Sun News Digest


July 13, 2005


White House's political headache

Questions about senior aide Karl Rove's role in unmasking a covert CIA agent have created a political headache for the White House, but legal analysts said yesterday that the disclosures of his actions to date are unlikely to produce a criminal indictment under a little-known, little-used federal law intended to protect the identities of spies. [Page 1a]

Supreme Court nominee

Top Senate Democrats and Republicans told President Bush yesterday that he should consider tapping someone outside the judiciary to fill Justice Sandra Day O'Connor's seat on the Supreme Court, suggesting a U.S. senator or other nominee outside the judicial monastery could bring much-needed perspective to the court. [Page 4a]

Menopause treatment

Nearly two-thirds of women who use hormone supplements to control menopausal symptoms such as hot flashes, night sweats and depression suffer a recurrence or a worsening of symptoms once they stop the therapy, according to a new study. [Page 10a]


Suicide bombings suspected

Authorities said last week's bombings in London were likely carried out by suicide attackers. Security cameras captured images of the four suspects 20 minutes before the explosions began. [Page 1a]

Palestinian attack kills 3 victims

A Palestinian suicide bomber killed three people and wounded dozens more at a busy shopping mall in Netanya, Israel, yesterday. Israeli officials condemned the attack but said it would not deter the planned settler withdrawal from Gaza. [Page 13a]


Prime city lots sold below value

Two city-owned parcels of prime downtown Baltimore real estate were sold for more than $2 million below their appraised market values, according to recently released documents. A city councilman says he will hold a hearing in September to investigate the deal. [Page 1a]

Foster care death

The mother of a toddler who was seriously injured in a foster home says she bears no ill will against the foster care provider and the teenager who allegedly slammed her son onto a concrete floor. The boy's mother, Martina Ford, spoke a day after she filed a $34 million lawsuit against the foster care provider and the city's Department of Social Services. [Page 1b]

Duncan faults Ehrlich fund-raiser

Montgomery County Executive Douglas M. Duncan, a Democrat and all-but-declared candidate for governor, called yesterday on the governor to apologize for raising re-election money at a country club that has never admitted a black member. [Page 1b]

Hickey closing may pose threat

Several state politicians said yesterday the Ehrlich administration's surprise plan to close the troubled Charles H. Hickey Jr. School for juvenile offenders poses a potential threat to public safety if the youths are sent home or moved to less restrictive group homes. [Page 2b]


Tejada MVP in AL's 7-5 win

Orioles shortstop Miguel Tejada is voted Most Valuable Player of the All-Star Game after homering off John Smoltz to start the scoring in the American League's 7-5 victory over the National League in Detroit. Texas Rangers first baseman Mark Teixeira (Mount St. Joseph) also homered. [Page 1e]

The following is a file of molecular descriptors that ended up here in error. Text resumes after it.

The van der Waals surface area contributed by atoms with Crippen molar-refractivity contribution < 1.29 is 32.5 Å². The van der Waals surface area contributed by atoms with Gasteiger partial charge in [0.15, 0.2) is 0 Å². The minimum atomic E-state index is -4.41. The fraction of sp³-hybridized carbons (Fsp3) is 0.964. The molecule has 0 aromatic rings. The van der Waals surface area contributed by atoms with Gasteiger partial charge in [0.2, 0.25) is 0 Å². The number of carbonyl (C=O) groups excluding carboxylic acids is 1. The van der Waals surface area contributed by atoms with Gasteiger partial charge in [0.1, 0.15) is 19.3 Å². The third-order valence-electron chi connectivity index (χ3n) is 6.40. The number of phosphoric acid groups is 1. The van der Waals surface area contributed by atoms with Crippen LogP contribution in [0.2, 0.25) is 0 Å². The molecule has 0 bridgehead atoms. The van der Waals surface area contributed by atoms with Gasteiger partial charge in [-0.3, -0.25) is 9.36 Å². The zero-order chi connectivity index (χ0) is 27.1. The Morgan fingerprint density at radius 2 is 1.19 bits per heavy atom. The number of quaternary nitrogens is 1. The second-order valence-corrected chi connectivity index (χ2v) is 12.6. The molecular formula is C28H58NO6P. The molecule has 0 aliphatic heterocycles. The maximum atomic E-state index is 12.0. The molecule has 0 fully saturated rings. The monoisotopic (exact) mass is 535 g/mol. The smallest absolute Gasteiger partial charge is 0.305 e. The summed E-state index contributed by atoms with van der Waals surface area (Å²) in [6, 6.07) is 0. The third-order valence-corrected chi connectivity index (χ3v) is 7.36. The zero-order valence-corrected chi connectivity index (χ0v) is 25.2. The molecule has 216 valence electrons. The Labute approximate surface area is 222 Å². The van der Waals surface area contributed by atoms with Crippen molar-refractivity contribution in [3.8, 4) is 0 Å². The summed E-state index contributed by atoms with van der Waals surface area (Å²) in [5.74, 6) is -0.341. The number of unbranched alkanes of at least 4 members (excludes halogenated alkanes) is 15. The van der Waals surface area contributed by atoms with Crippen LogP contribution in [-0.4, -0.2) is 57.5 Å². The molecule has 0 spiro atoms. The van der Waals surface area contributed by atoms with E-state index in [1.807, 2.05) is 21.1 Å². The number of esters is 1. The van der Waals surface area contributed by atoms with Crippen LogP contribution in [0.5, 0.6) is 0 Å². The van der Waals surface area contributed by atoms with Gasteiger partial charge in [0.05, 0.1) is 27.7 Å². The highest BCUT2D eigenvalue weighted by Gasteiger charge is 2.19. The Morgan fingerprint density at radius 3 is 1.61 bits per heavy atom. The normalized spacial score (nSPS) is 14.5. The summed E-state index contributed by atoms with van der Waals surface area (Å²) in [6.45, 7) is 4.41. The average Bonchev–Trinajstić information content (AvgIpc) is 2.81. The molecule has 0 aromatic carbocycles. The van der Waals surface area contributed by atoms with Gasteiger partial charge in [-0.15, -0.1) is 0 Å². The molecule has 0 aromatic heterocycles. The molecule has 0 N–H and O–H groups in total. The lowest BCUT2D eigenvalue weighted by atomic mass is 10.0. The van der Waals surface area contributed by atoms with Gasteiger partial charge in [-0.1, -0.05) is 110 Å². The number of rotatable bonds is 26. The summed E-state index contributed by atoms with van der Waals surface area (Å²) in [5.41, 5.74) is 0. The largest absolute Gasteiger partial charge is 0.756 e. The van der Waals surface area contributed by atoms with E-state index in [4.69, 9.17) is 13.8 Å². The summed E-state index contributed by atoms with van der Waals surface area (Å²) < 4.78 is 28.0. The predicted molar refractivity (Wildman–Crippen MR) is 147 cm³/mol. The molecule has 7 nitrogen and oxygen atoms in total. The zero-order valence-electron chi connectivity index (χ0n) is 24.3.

Armstrong climbs back into lead

Lance Armstrong, hoping to win a seventh Tour de France before he retires after this year's race, finished a close second in Stage 10 yesterday in the Alps to reclaim first place overall. [Page 1e]

Wie advances to match play

Michelle Wie bounced back with a 2-over-par 72 in the final round of stroke play at the U.S. Amateur Public Links, good enough to secure a spot in the match-play portion of the championship. [Page 2e]


Region's employment hub shifts

The long leak of people and jobs from city to suburbs has come to this: Baltimore County is now the region's dominant employment hub. The switch happened quietly last year as the county was enjoying strong growth and the city continued to lose ground. [Page 1a]

Jump in gas prices

Because global oil supplies are barely covering global demand, pricing is more sensitive than ever. Last week's jump of 5.5 cents on one day for regular gas nationwide, on average, was the biggest one-day jump of the year. [Page 1d]

Bridal service's bankruptcy

Discount Bridal Service, a Baltimore County discounter of bridal apparel and one of the nation's largest, has informed suppliers it plans to file for bankruptcy protection next week - stirring a storm of anxious e-mails and phone calls from hundreds of brides and stores worried about whether their gown orders will go unfilled. [Page 1d]


`Potter' editor has light touch

Arthur Levine, U.S. editor for the Harry Potter books, including volume six coming out Saturday, has a light touch in dealing with his authors. [Page 1c]

CPB investigation expands

Kenneth A. Konz, inspector general for the Corporation for Public Broadcasting, has agreed to expand his investigation of Chairman Kenneth Y. Tomlinson's actions to look at the procedure for last month's appointment of Patricia Harrison as the new CPB president. [Page 1c]



British police make an arrest in connection with last week's terror attacks. For developments and archived coverage of the London bombings, go to


Visit the online version of our weekly Working section to find past stories, a searchable database of employment classifieds and other job-related resources.


"We didn't have bombs. We had some chicken necks and trap lines. If we had known it was illegal, of course we wouldn't have gone down there."

Theresa Hardbarger, one of three people charged with criminal trespass while crabbing in Colgate Creek (Article, Page 2B)








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